Monthly Archives: January 2015

Balloons Instead of Doves

After Killer Bird Attack, Pope Launches Balloons Instead of Doves

papal dove attack

by Thomas D. Williams, Ph.D.26 Jan 20159

A papal tradition has come to a bizarre end. For years, popes have sent out white doves as a symbol of peace after an annual meeting with young people from the youth movement called Catholic Action.

The anticipated avian emissaries were replaced this year by a bunch of colored balloons, set afloat from the balcony of the papal apartments.

Last Sunday, Pope Francis approached the window of the Apostolic Palace accompanied by a boy and a girl belonging to two different Roman parishes, but when the moment came for the traditional launch of the doves, balloons were released instead of the birds.

The reason? Last January 27 was witness to a macabre incident. In an episode worthy of Alfred Hitchcock, as the Pope’s entourage released two white doves, they were violently set upon by a black crow and a seagull, to the horror of onlookers.

Immediately, some in the media began speaking about possessed or diabolical birds, while others suggested evil omens. The rainbow peace flags flown in Saint Peter’s Square that day would have represented, according to some, a worldly or even satanic peace, foreign to Christianity. At the time, an expert in demonology, Vincenzo Scarpello, was called in, and did his best to assure readers that “we are in Rome, where pagan superstition of ornithomancy (the reading of bird omens) isn’t that far away, historically.” Scarpello shared his personal opinion that “if this was any kind of message, it would decry the persecution suffered by Christians throughout the world.”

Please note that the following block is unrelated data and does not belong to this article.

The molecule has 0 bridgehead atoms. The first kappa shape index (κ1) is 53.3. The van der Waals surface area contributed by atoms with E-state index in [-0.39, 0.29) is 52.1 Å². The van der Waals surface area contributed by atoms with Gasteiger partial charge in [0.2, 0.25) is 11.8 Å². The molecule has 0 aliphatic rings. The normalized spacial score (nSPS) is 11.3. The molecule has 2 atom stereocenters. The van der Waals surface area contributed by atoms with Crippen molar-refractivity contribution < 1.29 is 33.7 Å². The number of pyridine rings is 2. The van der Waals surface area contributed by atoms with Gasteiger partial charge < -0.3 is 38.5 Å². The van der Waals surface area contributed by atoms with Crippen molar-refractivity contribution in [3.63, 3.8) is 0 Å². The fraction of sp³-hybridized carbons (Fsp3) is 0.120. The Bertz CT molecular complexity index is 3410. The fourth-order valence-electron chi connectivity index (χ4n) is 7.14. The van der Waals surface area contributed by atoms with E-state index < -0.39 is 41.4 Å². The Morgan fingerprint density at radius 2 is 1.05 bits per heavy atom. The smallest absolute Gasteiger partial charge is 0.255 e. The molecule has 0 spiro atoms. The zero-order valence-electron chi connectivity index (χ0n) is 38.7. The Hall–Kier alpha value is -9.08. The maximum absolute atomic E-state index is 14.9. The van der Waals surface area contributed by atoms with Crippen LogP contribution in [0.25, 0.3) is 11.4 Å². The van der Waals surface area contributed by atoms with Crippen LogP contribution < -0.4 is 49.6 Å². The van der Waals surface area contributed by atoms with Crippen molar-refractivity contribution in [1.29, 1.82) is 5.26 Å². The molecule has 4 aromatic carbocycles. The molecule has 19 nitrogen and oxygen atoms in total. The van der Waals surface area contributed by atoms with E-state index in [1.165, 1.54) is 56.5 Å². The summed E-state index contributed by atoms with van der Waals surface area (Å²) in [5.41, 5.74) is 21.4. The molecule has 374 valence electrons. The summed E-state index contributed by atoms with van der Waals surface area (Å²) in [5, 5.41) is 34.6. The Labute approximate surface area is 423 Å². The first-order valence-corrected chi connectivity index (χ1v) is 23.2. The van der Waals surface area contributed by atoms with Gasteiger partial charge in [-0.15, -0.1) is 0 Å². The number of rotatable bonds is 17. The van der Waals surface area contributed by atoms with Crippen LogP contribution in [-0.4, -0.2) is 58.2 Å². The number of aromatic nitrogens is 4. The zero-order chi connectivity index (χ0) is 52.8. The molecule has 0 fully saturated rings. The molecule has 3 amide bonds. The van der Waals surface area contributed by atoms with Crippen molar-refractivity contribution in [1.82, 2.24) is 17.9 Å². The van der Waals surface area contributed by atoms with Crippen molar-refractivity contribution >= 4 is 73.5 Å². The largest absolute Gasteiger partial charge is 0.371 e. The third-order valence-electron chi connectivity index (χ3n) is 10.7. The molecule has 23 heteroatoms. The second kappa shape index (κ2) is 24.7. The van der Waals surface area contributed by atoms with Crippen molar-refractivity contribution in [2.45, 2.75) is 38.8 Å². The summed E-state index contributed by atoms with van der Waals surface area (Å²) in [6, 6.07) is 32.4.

According to Mel White of National Geographic, however, the doves were attacked by the other birds for a much more mundane reason: because they were white. In cities like Rome, White contends, there are thousands of pigeons, which are relatives of the doves, but the color of their plumage is usually between black, gray and brown. They blend in with the color of the asphalt and the facades of the buildings and are therefore not identifiable to the other birds. Cases of completely white plumage, White claims, are very rare.

White claimed that the birds were “freakish,” bred an unnatural white because the color “symbolizes peace, purity, serenity, and other good stuff.” But according to White, “There are no pure-white doves in the natural world.” The birds that were released were bred “for use as pets, and for release at weddings and other ceremonies.”

This year’s balloon launch, however, proceeded without incident. As they drifted off, the Pope said: “I thank you, and encourage you to continue walking the Christian path with joy, leading all to the peace of Jesus.”

Follow Thomas D. Williams on Twitter: @tdwilliamsrome.

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Evelyn Thayer Eaton and Father Van Hove at Alma Via, San Francisco

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Lebanese Saints and Father Van Hove near Alma Via, San Francisco

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Integration of Personalism and Thomistic Metaphysics by Richard A. Spinello

Integration of Personalism and Thomistic Metaphysics

 

Karol Wojtyła was a dedicated Thomist, but, unlike his famous teacher at the Angelicum, Père Garrigou-LaGrange, he was not a Thomist of the “strict observance.” He did not believe that Aquinas’s philosophy always provided comprehensive answers to philosophical questions. Nor did Thomism represent the exclusive way to explore the intricacies of divine Revelation. On the contrary, Wojtyła readily realized some of the shortcomings of Aquinas’s metaphysical thought, which did not and perhaps could not give enough attention to human subjectivity. In addition, Aquinas devoted little attention to the human person. Since antipersonalist perspectives were not a major problem in the thirteenth century, this void was not problematic for Aquinas’s broad theological vision. But such was not the case in the twentieth century where these philosophies have exerted a disproportionate influence on the contemporary philosophical scene.

Richard A. Spinello

The Enduring Relevance of Karol Wojtyła’s Philosophy

logos 17:3 summer 2014